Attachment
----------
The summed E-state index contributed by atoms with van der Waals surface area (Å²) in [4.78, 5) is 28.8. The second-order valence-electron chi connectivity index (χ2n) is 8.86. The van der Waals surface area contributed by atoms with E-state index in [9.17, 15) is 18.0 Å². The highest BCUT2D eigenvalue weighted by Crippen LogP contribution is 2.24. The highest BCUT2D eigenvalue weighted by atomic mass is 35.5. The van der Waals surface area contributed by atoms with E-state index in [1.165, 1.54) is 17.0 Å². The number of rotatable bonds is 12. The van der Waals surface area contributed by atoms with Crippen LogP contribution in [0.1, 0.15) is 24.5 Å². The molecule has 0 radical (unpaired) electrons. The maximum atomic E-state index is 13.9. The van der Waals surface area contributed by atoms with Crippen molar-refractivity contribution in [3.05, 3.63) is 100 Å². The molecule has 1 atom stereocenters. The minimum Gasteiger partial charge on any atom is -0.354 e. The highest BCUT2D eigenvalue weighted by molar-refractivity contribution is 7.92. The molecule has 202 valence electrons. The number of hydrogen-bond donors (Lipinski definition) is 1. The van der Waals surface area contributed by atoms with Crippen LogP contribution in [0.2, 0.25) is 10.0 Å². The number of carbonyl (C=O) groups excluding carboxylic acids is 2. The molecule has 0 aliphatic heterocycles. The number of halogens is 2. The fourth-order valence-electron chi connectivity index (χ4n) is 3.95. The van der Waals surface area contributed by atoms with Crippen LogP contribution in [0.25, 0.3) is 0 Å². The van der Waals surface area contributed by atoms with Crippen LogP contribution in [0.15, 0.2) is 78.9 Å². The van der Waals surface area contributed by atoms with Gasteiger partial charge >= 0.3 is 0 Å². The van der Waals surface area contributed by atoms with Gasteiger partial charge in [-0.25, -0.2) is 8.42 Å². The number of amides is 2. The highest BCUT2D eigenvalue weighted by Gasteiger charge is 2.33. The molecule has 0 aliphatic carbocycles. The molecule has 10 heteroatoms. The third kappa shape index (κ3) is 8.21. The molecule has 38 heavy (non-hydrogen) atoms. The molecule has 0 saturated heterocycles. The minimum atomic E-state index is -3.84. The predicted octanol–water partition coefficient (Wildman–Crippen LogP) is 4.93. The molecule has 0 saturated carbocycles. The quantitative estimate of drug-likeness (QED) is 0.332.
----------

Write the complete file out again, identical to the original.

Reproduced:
The summed E-state index contributed by atoms with van der Waals surface area (Å²) in [4.78, 5) is 28.8. The second-order valence-electron chi connectivity index (χ2n) is 8.86. The van der Waals surface area contributed by atoms with E-state index in [9.17, 15) is 18.0 Å². The highest BCUT2D eigenvalue weighted by Crippen LogP contribution is 2.24. The highest BCUT2D eigenvalue weighted by atomic mass is 35.5. The van der Waals surface area contributed by atoms with E-state index in [1.165, 1.54) is 17.0 Å². The number of rotatable bonds is 12. The van der Waals surface area contributed by atoms with Crippen LogP contribution in [0.1, 0.15) is 24.5 Å². The molecule has 0 radical (unpaired) electrons. The maximum atomic E-state index is 13.9. The van der Waals surface area contributed by atoms with Crippen molar-refractivity contribution in [3.05, 3.63) is 100 Å². The molecule has 1 atom stereocenters. The minimum Gasteiger partial charge on any atom is -0.354 e. The highest BCUT2D eigenvalue weighted by molar-refractivity contribution is 7.92. The molecule has 202 valence electrons. The number of hydrogen-bond donors (Lipinski definition) is 1. The van der Waals surface area contributed by atoms with Crippen LogP contribution in [0.2, 0.25) is 10.0 Å². The number of carbonyl (C=O) groups excluding carboxylic acids is 2. The molecule has 0 aliphatic heterocycles. The number of halogens is 2. The fourth-order valence-electron chi connectivity index (χ4n) is 3.95. The van der Waals surface area contributed by atoms with Crippen LogP contribution in [0.25, 0.3) is 0 Å². The van der Waals surface area contributed by atoms with Crippen LogP contribution in [0.15, 0.2) is 78.9 Å². The van der Waals surface area contributed by atoms with Gasteiger partial charge >= 0.3 is 0 Å². The van der Waals surface area contributed by atoms with Gasteiger partial charge in [-0.25, -0.2) is 8.42 Å². The number of amides is 2. The highest BCUT2D eigenvalue weighted by Gasteiger charge is 2.33. The molecule has 0 aliphatic carbocycles. The molecule has 10 heteroatoms. The third kappa shape index (κ3) is 8.21. The molecule has 38 heavy (non-hydrogen) atoms. The molecule has 0 saturated heterocycles. The minimum atomic E-state index is -3.84. The predicted octanol–water partition coefficient (Wildman–Crippen LogP) is 4.93. The molecule has 0 saturated carbocycles. The quantitative estimate of drug-likeness (QED) is 0.332.